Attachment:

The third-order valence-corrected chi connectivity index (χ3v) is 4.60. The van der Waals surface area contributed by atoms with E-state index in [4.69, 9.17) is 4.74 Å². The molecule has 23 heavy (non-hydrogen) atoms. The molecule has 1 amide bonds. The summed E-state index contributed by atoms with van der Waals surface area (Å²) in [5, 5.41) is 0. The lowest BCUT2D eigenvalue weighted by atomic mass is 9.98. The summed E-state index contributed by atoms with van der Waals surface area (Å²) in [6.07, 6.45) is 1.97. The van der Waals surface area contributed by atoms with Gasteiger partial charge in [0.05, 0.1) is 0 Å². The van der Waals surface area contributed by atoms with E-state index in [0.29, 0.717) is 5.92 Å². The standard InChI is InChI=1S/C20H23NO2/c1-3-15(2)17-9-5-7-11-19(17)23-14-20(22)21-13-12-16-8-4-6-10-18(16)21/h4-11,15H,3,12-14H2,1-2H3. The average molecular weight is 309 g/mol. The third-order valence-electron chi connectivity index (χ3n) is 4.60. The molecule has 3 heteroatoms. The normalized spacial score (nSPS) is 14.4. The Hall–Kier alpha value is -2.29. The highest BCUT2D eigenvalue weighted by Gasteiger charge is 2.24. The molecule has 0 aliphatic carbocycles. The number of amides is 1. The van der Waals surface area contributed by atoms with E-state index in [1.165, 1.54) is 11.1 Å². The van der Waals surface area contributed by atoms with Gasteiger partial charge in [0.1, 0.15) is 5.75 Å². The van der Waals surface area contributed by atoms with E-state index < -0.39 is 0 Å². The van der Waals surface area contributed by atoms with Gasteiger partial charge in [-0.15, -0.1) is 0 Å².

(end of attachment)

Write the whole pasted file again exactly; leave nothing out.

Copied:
The third-order valence-corrected chi connectivity index (χ3v) is 4.60. The van der Waals surface area contributed by atoms with E-state index in [4.69, 9.17) is 4.74 Å². The molecule has 23 heavy (non-hydrogen) atoms. The molecule has 1 amide bonds. The summed E-state index contributed by atoms with van der Waals surface area (Å²) in [5, 5.41) is 0. The lowest BCUT2D eigenvalue weighted by atomic mass is 9.98. The summed E-state index contributed by atoms with van der Waals surface area (Å²) in [6.07, 6.45) is 1.97. The van der Waals surface area contributed by atoms with Gasteiger partial charge in [0.05, 0.1) is 0 Å². The van der Waals surface area contributed by atoms with E-state index in [0.29, 0.717) is 5.92 Å². The standard InChI is InChI=1S/C20H23NO2/c1-3-15(2)17-9-5-7-11-19(17)23-14-20(22)21-13-12-16-8-4-6-10-18(16)21/h4-11,15H,3,12-14H2,1-2H3. The average molecular weight is 309 g/mol. The third-order valence-electron chi connectivity index (χ3n) is 4.60. The molecule has 3 heteroatoms. The normalized spacial score (nSPS) is 14.4. The Hall–Kier alpha value is -2.29. The highest BCUT2D eigenvalue weighted by Gasteiger charge is 2.24. The molecule has 0 aliphatic carbocycles. The number of amides is 1. The van der Waals surface area contributed by atoms with E-state index in [1.165, 1.54) is 11.1 Å². The van der Waals surface area contributed by atoms with Gasteiger partial charge in [0.1, 0.15) is 5.75 Å². The van der Waals surface area contributed by atoms with E-state index < -0.39 is 0 Å². The van der Waals surface area contributed by atoms with Gasteiger partial charge in [-0.15, -0.1) is 0 Å².